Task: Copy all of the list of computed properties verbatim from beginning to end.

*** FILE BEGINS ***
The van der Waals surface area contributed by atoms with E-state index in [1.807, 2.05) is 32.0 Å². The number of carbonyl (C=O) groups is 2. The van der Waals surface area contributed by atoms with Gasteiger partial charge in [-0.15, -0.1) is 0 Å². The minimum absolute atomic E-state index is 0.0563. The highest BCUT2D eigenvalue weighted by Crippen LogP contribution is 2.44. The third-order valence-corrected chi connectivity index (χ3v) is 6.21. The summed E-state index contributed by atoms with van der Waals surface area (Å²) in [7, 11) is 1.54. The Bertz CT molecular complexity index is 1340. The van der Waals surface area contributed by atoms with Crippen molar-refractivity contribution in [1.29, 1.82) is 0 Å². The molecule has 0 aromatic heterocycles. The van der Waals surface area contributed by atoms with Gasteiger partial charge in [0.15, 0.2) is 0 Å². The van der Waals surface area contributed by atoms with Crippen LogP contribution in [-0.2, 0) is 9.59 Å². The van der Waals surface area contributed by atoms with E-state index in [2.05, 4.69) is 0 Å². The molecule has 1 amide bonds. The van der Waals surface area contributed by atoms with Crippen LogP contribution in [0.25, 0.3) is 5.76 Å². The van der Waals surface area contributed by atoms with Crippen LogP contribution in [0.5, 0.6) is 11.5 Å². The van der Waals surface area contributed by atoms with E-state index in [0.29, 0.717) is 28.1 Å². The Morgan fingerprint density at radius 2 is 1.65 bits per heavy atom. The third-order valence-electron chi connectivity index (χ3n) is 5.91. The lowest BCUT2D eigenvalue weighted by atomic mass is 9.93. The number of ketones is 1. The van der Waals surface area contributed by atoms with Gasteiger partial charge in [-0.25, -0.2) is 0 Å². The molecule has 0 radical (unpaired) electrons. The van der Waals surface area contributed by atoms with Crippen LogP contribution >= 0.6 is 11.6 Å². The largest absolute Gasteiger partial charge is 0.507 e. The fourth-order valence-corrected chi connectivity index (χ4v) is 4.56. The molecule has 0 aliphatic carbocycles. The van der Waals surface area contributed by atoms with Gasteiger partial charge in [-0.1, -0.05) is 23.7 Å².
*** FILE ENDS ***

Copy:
The van der Waals surface area contributed by atoms with E-state index in [1.807, 2.05) is 32.0 Å². The number of carbonyl (C=O) groups is 2. The van der Waals surface area contributed by atoms with Gasteiger partial charge in [-0.15, -0.1) is 0 Å². The minimum absolute atomic E-state index is 0.0563. The highest BCUT2D eigenvalue weighted by Crippen LogP contribution is 2.44. The third-order valence-corrected chi connectivity index (χ3v) is 6.21. The summed E-state index contributed by atoms with van der Waals surface area (Å²) in [7, 11) is 1.54. The Bertz CT molecular complexity index is 1340. The van der Waals surface area contributed by atoms with Crippen molar-refractivity contribution in [1.29, 1.82) is 0 Å². The molecule has 0 aromatic heterocycles. The van der Waals surface area contributed by atoms with Gasteiger partial charge in [0.15, 0.2) is 0 Å². The van der Waals surface area contributed by atoms with Crippen LogP contribution in [-0.2, 0) is 9.59 Å². The van der Waals surface area contributed by atoms with E-state index in [2.05, 4.69) is 0 Å². The molecule has 1 amide bonds. The van der Waals surface area contributed by atoms with Crippen LogP contribution in [0.25, 0.3) is 5.76 Å². The van der Waals surface area contributed by atoms with Crippen LogP contribution in [0.5, 0.6) is 11.5 Å². The van der Waals surface area contributed by atoms with E-state index in [0.29, 0.717) is 28.1 Å². The Morgan fingerprint density at radius 2 is 1.65 bits per heavy atom. The third-order valence-electron chi connectivity index (χ3n) is 5.91. The lowest BCUT2D eigenvalue weighted by atomic mass is 9.93. The number of ketones is 1. The van der Waals surface area contributed by atoms with Gasteiger partial charge in [-0.25, -0.2) is 0 Å². The molecule has 0 radical (unpaired) electrons. The van der Waals surface area contributed by atoms with Crippen LogP contribution >= 0.6 is 11.6 Å². The largest absolute Gasteiger partial charge is 0.507 e. The fourth-order valence-corrected chi connectivity index (χ4v) is 4.56. The molecule has 0 aliphatic carbocycles. The van der Waals surface area contributed by atoms with Gasteiger partial charge in [-0.1, -0.05) is 23.7 Å².